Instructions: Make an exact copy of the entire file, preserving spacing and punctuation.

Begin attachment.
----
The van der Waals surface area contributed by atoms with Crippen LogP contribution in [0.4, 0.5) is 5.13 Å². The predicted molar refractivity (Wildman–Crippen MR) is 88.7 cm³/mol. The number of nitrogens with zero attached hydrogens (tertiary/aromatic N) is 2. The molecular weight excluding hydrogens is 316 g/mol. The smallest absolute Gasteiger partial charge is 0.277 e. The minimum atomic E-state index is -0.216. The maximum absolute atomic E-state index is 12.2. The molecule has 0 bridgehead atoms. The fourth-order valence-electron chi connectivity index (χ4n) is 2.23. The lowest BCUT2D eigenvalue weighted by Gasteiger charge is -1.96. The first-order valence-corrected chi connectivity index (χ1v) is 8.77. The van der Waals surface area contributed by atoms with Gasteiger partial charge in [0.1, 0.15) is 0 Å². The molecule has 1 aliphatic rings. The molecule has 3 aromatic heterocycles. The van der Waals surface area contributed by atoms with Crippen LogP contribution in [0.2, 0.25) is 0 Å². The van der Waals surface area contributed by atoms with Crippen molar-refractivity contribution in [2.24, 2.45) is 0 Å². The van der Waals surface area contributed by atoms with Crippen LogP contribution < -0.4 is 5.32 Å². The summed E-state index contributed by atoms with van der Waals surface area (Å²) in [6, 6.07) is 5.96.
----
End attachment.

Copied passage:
The van der Waals surface area contributed by atoms with Crippen LogP contribution in [0.4, 0.5) is 5.13 Å². The predicted molar refractivity (Wildman–Crippen MR) is 88.7 cm³/mol. The number of nitrogens with zero attached hydrogens (tertiary/aromatic N) is 2. The molecular weight excluding hydrogens is 316 g/mol. The smallest absolute Gasteiger partial charge is 0.277 e. The minimum atomic E-state index is -0.216. The maximum absolute atomic E-state index is 12.2. The molecule has 0 bridgehead atoms. The fourth-order valence-electron chi connectivity index (χ4n) is 2.23. The lowest BCUT2D eigenvalue weighted by Gasteiger charge is -1.96. The first-order valence-corrected chi connectivity index (χ1v) is 8.77. The van der Waals surface area contributed by atoms with Gasteiger partial charge in [0.1, 0.15) is 0 Å². The molecule has 1 aliphatic rings. The molecule has 3 aromatic heterocycles. The van der Waals surface area contributed by atoms with Crippen LogP contribution in [0.2, 0.25) is 0 Å². The van der Waals surface area contributed by atoms with Crippen molar-refractivity contribution in [2.24, 2.45) is 0 Å². The van der Waals surface area contributed by atoms with Crippen LogP contribution < -0.4 is 5.32 Å². The summed E-state index contributed by atoms with van der Waals surface area (Å²) in [6, 6.07) is 5.96.